Mycroft, weighing in at no more than 130 Kilograms, is understood to be a follow-on mission to the ANGELS demonstration that ran from 2014 to 2017 and used a small maneuverable satellite to test out uncooperative rendezvous systems, navigation algorithms and ‘inspection’ sensors to aid SSA efforts. According to the Air Force, Mycroft will separate from EAGLE at some undisclosed time in the mission, retreat to a distance of 35 Kilometers and then re-rendezvous with its parent spacecraft to test out different rendezvous sensors and processing systems as well as an imaging platform for collecting data on other satellites in orbit.
The launch of CBAS and EAGLE required a special breed of rocket, capable of threading a fine line between brute force and precision as a direct-to-GEO injection is among the most complex missions for a launch vehicle – requiring a powerful rocket possessing the performance for injecting a sizeable satellite into an equatorial orbit nearly 36,000 Kilometers in altitude but also counting on the upper stage to remain functional after five hours of battling extreme temperatures and radiation.
Direct-to-GEO missions are a rare occurrence as satellites bound for GEO are typically delivered into an elliptical transfer orbit from where they must circularize their orbits over the equator under their own engine power to reach a point where their velocity is interlocked with that of Earth and keeps them centered over the same location at all times.
Of ULA’s 126 missions performed before Saturday, only around a dozen or so were direct injections into GEO – most of them were for secret government business involving heavily classified satellites operated by the National Reconnaissance Office. In fact, Saturday’s mission was the first not-fully-classified direct GEO injection performed by Atlas V.
A smooth seven-hour countdown set the stage for Saturday’s liftoff with the sun low in the west at launch time, not a cloud in the sky and Atlas V standing over 60 meters tall atop its Atlantic-side launch pad, weighing in at over 570 metric tons – broken down in 205 t of explosive solid propellant, 305 t of volatile liquid rocket fuels, 58 t of rocket dry mass and only 3.5 t for the two payloads.
Atlas V came to life at T-2.7 seconds when the Russian-built RD-180 engine started breathing fire and soared to a launch thrust of 390 metric-ton-force. Upon ignition of the five AJ60 Solid Rocket Boosters, Atlas V jumped off its launch pad with a total thrust of 12,200 Kilonewtons, nearly 1,250 metric-ton-force pushing the vehicle up toward clear afternoon skies over Florida’s Space Coast.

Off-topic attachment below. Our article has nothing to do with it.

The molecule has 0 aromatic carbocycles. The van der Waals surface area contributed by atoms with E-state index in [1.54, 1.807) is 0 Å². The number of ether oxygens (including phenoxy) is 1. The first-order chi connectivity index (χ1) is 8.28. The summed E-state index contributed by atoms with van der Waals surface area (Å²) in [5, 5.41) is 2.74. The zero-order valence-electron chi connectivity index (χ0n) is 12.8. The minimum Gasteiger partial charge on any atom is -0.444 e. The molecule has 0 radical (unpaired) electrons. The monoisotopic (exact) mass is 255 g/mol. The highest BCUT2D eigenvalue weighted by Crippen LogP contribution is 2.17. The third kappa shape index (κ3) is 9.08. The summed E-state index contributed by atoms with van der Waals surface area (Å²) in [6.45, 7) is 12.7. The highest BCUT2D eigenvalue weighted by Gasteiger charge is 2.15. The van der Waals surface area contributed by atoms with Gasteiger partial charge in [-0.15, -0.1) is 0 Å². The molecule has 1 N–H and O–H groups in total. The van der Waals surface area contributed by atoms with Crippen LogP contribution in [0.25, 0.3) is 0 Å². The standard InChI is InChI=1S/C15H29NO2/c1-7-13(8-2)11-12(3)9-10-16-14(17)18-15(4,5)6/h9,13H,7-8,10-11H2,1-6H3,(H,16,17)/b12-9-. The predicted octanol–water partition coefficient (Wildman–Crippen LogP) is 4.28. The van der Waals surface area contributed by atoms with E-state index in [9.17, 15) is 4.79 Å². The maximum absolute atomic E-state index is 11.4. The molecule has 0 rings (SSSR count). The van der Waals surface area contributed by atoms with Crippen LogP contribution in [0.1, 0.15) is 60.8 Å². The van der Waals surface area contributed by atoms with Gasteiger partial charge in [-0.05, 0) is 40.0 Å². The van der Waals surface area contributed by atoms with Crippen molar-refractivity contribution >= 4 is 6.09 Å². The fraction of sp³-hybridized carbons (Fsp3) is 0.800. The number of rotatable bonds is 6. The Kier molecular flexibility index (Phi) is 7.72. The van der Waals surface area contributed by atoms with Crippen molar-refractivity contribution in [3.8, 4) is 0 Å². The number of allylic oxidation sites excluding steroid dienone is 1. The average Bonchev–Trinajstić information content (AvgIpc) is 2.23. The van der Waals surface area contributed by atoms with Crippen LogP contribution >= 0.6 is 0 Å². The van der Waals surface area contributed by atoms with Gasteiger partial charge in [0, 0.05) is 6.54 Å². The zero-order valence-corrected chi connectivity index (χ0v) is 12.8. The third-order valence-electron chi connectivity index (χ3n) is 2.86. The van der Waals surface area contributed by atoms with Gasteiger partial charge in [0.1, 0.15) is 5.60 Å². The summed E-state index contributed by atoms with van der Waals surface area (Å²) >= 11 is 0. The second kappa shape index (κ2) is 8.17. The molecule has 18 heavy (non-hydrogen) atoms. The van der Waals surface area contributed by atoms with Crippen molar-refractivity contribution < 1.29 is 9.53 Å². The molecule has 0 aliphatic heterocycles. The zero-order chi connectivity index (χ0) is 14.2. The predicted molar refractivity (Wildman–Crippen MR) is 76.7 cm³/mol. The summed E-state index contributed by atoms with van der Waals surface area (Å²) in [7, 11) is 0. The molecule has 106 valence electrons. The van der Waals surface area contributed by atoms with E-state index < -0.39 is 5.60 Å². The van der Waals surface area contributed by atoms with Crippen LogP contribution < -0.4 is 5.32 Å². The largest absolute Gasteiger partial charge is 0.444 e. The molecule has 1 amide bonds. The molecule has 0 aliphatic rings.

The rocket balanced vertically through the help of thrust vector control within the two-chamber main engine and the boosters, starting the process of pitching and rolling onto its due-easterly departure path within four seconds of liftoff. Aligned with an 89.9-degree azimuth, Atlas V crossed the speed of sound at T+35 seconds and the RD-180 throttled back as the vehicle encountered maximum dynamic pressure eleven seconds later.
The five boosters, having helped accelerate Atlas V to more than four times the speed of sound, burned out at the T+94 second mark after each consumed 41 metric tons of propellant. Atlas V held them for another 13 seconds after burnout to ensure separation occurred in favorable aerodynamic conditions, dropping the 17-meter long SRBs toward a safe splashdown in the ocean. With the boosters gone, Atlas V continued flying east-south-east under the power of its RD-180 main engine, guzzling down 1,150 Kilograms of rocket-grade Kerosene and Liquid Oxygen every second.
RD-180 was throttled back again for the separation of the 20.7-meter long payload fairing halves three minutes and 31 seconds into the mission when Atlas V had escaped the discernible atmosphere. The Forward Load Reactor around Centaur also dropped away as Atlas V shed no-longer-needed weight before throttling up again to a peak vacuum thrust of 422 metric ton-force.
A gradual reduction of thrust began as the mission passed T+4 minutes and Atlas V had lost the majority of its launch mass, requiring the RD-180 to step off the gas in order to maintain a maximum acceleration of 4.6Gs. BECO – Booster Engine Cutoff was confirmed at T+4 minutes and 34 seconds.
The 32.5-meter long Common Core Booster was discarded by means of pyrotechnic separation devices and retrorockets that pushed it clear of the Centaur upper stage and its RL-10C engine. Ten seconds after staging, Centaur fired up its Hydrogen-fueled engine to push the stack into orbit with a thrust of 10,400 Kilogram-force. The mission entered a deliberate news blackout at this point, though the planned events of the night’s mission were provided beforehand:
Centaur’s initial burn was planned to last six minutes and one second to place the stack in a Low Earth Parking Orbit for just 12 minutes of coasting – designed to allow Centaur to traverse the Atlantic and conduct its second burn centering the equator so that the high point of the resulting elliptical orbit would the positioned over the equator on the opposite side of the planet. The RL-10 was to re-start at T+22 minutes and 57 seconds on a five-minute and 49-second burn tasked with raising the orbit’s apogee to over 35,000 Kilometers and shaving a few degrees off its inclination.
Upon completion of the second burn, Centaur was to settle in for a five-hour coast phase – a quiescent mission phase that appears to be uneventful from an outside perspective but represents the major challenge of a direct-to-GEO mission. Over the course of the lengthy coast, Centaur used tapoff gas from its tanks to keep the cryogenic propellants settled inside the tanks while the Hydrazine reaction control engines fired to manage the vehicle’s body rates and rotate it to even out solar exposure. Added provisions for Centaur’s lengthy climb included extra batteries and Helium pressurization to keep its brains fed with power and the tanks at the proper pressures.
The third burn of the mission was planned at T+5 hours and 34 minutes – expected to last two minutes & 36 seconds and tasked with raising the orbit’s perigee and flatten out the orbital inclination to achieve a perfectly circular orbit above Earth’s equator, drifting relative to the Geostationary Belt.
The two satellites were expected to separate from the Centaur upper stage before T+6 hours and 57 minutes – the exact timing was not disclosed to the public due to the semi-classified nature of the AFSPC-11 mission, though separation some 35,300 Kilometers above Borneo would not be visible with conventional means anyway. Mission success was confirmed by ULA and the U.S. Air Force before CBAS and EAGLE headed into obscurity to carry out their missions out of public view.
Saturday’s mission marked the third Atlas V launch of 2018. The next mission of the workhorse launcher is set for May 5 from Vandenberg, California with NASA’s InSight lander headed to Mars for a comprehensive study of the planet’s interior. The next east coast Atlas V is not planned until late August when Boeing’s Starliner crew spacecraft is scheduled to conduct its first test flight – a date that can be considered tentative at best.